Yesterday it was sunny, warm and beautiful flip-flop weather. Today, it is snowy, muddy, puffy-coat weather. Welcome to spring in the Colorado mountains.
Weather aside, I was thinking about change.
This morning I was watching a video by Gary Vaynerchuck. He was talking about change and how important it is to adapt to it. In fact, he said, adapting to change is more important than you think.
As a thought, it would seem ridiculous to us if we didn’t adapt our clothing to the weather. You can continue wearing flip flops, but here in Crested Butte, you may freeze your toes when the temperatures are in the negatives. You can wear your puffy jacket in the sun in the middle of the day in July, but you may lose a lot of water and become overheated. For most of us, this is a no-brainer.
Yet, we often dig our heels into the earth when it comes to change in our life. We become used to something and aren’t interested in doing it the new way. We are good at doing it the “old way” and so we may choose to ignore other possibilities.
I remember back to college years in Spokane. I was attending Gonzaga during the school year, had a sales job in the summer and in the winters, was working as a race coach for Silver Mountain. I can’t remember what skis I was on at that time, but I think it was a classic pair of K2’s. Back in the day (yes I just said that!) it was all about skinny long skis. The longer they were, the more badass you were.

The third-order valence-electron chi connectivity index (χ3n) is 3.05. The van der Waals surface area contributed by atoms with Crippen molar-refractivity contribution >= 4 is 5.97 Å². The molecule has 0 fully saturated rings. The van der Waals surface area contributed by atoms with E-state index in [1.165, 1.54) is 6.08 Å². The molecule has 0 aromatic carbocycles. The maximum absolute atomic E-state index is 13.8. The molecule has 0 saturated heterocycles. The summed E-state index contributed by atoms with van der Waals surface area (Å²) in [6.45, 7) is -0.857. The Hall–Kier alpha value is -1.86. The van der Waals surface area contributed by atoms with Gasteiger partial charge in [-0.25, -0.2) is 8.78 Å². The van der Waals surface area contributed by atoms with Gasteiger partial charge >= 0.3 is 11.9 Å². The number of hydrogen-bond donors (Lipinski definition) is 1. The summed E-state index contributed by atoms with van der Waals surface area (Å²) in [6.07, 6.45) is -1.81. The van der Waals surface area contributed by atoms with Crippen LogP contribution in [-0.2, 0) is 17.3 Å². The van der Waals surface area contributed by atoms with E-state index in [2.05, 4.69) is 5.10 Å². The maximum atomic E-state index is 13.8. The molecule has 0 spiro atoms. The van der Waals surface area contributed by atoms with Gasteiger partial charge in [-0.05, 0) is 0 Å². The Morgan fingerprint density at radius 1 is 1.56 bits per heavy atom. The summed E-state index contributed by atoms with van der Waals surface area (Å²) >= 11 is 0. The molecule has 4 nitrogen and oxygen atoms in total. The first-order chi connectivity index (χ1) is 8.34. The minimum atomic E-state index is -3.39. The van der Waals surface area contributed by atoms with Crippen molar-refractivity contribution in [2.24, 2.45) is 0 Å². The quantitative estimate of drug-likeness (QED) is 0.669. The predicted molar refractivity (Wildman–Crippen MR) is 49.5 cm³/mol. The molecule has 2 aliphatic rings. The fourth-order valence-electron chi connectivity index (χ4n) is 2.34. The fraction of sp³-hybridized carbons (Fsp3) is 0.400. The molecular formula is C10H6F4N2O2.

This is prior to the full adoption of shaped skis by the ski industry. One Christmas I was gifted a new pair of shaped skis. They were beautiful, shiny and new. But I didn’t want anything to do with them. In my opinion, only people who didn’t know how to ski used shaped skis.
Well, I finally, slowly started using the new skis. The weight balance, initiation of your turns, it’s all a little different. You can’t drive your parabolic shaped skis in the same manner you would your previous long skinny skis. You have to change your stance, your weight, a lot of little changes. Over time I acquiesced. (That’s how it felt at the time, like I was giving in.)
So I adapted and I came to appreciate the new technology and worked on modifying and improving my skills on a different shaped ski. The long skinnies stayed in a corner silently watching as I moved on.
Then, one day, my new ski set-up went away. They ended up on a new adventure with some unknown new owner. I had Christmas camp with the kids and obviously needed skis. I pulled out my old pair, rode up the lift and on my first few turns, fell down. I was now trying to ski my old skis with my new habits for the new skis.
Here we are many, many years later and there have been more technology changes and new fancy things available in the ski industry. Some, in my opinion, are gimmicks and some are true advances in technology.
And here, many, many years later, I never went back. I have moved forward with the technology, learned the new skills and gave up my “good fight” to honor classic ski technology.
Sometimes when I have dinner with my parents, I will look at the wooden skis on their walls. They are the pair that his father skied on. I laugh as none of us would choose wooden skis, or even the old skinny skis, unless it was purely for a nostalgic moment.
So, the end point of this? Well, there will always be change in life. It is up to us if we choose to resist or lean into it.